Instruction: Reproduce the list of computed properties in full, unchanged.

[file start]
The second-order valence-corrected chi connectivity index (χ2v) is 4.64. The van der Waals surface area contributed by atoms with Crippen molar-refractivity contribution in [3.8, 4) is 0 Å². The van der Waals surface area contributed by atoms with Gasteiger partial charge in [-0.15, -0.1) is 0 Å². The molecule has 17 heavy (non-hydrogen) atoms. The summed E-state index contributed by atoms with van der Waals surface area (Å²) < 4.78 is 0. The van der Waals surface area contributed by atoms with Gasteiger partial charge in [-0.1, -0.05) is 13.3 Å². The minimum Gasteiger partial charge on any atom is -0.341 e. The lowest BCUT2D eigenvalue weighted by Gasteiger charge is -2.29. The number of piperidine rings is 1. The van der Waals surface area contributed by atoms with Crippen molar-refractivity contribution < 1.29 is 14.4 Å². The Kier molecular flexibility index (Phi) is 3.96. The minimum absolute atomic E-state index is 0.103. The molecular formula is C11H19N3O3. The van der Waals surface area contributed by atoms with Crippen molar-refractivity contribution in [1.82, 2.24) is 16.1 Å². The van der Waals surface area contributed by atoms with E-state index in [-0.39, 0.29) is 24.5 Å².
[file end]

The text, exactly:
The second-order valence-corrected chi connectivity index (χ2v) is 4.64. The van der Waals surface area contributed by atoms with Crippen molar-refractivity contribution in [3.8, 4) is 0 Å². The van der Waals surface area contributed by atoms with Gasteiger partial charge in [-0.15, -0.1) is 0 Å². The molecule has 17 heavy (non-hydrogen) atoms. The summed E-state index contributed by atoms with van der Waals surface area (Å²) < 4.78 is 0. The van der Waals surface area contributed by atoms with Gasteiger partial charge in [-0.1, -0.05) is 13.3 Å². The minimum Gasteiger partial charge on any atom is -0.341 e. The lowest BCUT2D eigenvalue weighted by Gasteiger charge is -2.29. The number of piperidine rings is 1. The van der Waals surface area contributed by atoms with Crippen molar-refractivity contribution < 1.29 is 14.4 Å². The Kier molecular flexibility index (Phi) is 3.96. The minimum absolute atomic E-state index is 0.103. The molecular formula is C11H19N3O3. The van der Waals surface area contributed by atoms with Crippen molar-refractivity contribution in [1.82, 2.24) is 16.1 Å². The van der Waals surface area contributed by atoms with E-state index in [-0.39, 0.29) is 24.5 Å².